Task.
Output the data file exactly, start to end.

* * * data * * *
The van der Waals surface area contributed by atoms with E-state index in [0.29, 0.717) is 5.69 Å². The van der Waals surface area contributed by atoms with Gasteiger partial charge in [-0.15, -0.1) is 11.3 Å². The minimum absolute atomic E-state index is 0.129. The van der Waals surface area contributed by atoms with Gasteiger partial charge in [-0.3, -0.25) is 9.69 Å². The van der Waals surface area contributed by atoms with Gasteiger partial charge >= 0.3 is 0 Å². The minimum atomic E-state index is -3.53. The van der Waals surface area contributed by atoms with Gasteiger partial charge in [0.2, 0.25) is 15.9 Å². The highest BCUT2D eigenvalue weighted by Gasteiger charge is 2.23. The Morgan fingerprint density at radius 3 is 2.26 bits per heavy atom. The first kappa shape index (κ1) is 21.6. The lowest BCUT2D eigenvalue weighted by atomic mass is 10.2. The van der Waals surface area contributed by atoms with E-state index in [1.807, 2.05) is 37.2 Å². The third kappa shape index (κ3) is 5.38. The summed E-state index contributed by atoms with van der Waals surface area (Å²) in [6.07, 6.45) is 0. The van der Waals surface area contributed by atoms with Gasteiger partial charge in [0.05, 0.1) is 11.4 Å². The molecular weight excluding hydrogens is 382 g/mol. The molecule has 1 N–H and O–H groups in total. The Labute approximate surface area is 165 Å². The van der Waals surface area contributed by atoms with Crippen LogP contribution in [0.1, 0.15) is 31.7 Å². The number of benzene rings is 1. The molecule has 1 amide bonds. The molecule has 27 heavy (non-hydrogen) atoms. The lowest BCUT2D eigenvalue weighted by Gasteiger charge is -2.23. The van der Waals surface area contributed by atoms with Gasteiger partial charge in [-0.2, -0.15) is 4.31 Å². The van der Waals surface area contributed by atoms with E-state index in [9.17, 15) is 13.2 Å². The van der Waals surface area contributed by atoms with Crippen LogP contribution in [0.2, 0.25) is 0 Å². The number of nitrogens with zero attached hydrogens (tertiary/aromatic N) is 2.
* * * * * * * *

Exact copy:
The van der Waals surface area contributed by atoms with E-state index in [0.29, 0.717) is 5.69 Å². The van der Waals surface area contributed by atoms with Gasteiger partial charge in [-0.15, -0.1) is 11.3 Å². The minimum absolute atomic E-state index is 0.129. The van der Waals surface area contributed by atoms with Gasteiger partial charge in [-0.3, -0.25) is 9.69 Å². The van der Waals surface area contributed by atoms with Gasteiger partial charge >= 0.3 is 0 Å². The minimum atomic E-state index is -3.53. The van der Waals surface area contributed by atoms with Gasteiger partial charge in [0.2, 0.25) is 15.9 Å². The highest BCUT2D eigenvalue weighted by Gasteiger charge is 2.23. The Morgan fingerprint density at radius 3 is 2.26 bits per heavy atom. The first kappa shape index (κ1) is 21.6. The lowest BCUT2D eigenvalue weighted by atomic mass is 10.2. The van der Waals surface area contributed by atoms with E-state index in [1.807, 2.05) is 37.2 Å². The third kappa shape index (κ3) is 5.38. The summed E-state index contributed by atoms with van der Waals surface area (Å²) in [6.07, 6.45) is 0. The van der Waals surface area contributed by atoms with Gasteiger partial charge in [0.05, 0.1) is 11.4 Å². The molecular weight excluding hydrogens is 382 g/mol. The molecule has 1 N–H and O–H groups in total. The Labute approximate surface area is 165 Å². The van der Waals surface area contributed by atoms with Crippen LogP contribution in [0.1, 0.15) is 31.7 Å². The number of benzene rings is 1. The molecule has 1 amide bonds. The molecule has 27 heavy (non-hydrogen) atoms. The lowest BCUT2D eigenvalue weighted by Gasteiger charge is -2.23. The van der Waals surface area contributed by atoms with Gasteiger partial charge in [-0.2, -0.15) is 4.31 Å². The van der Waals surface area contributed by atoms with E-state index in [9.17, 15) is 13.2 Å². The van der Waals surface area contributed by atoms with Crippen LogP contribution in [0.2, 0.25) is 0 Å². The number of nitrogens with zero attached hydrogens (tertiary/aromatic N) is 2.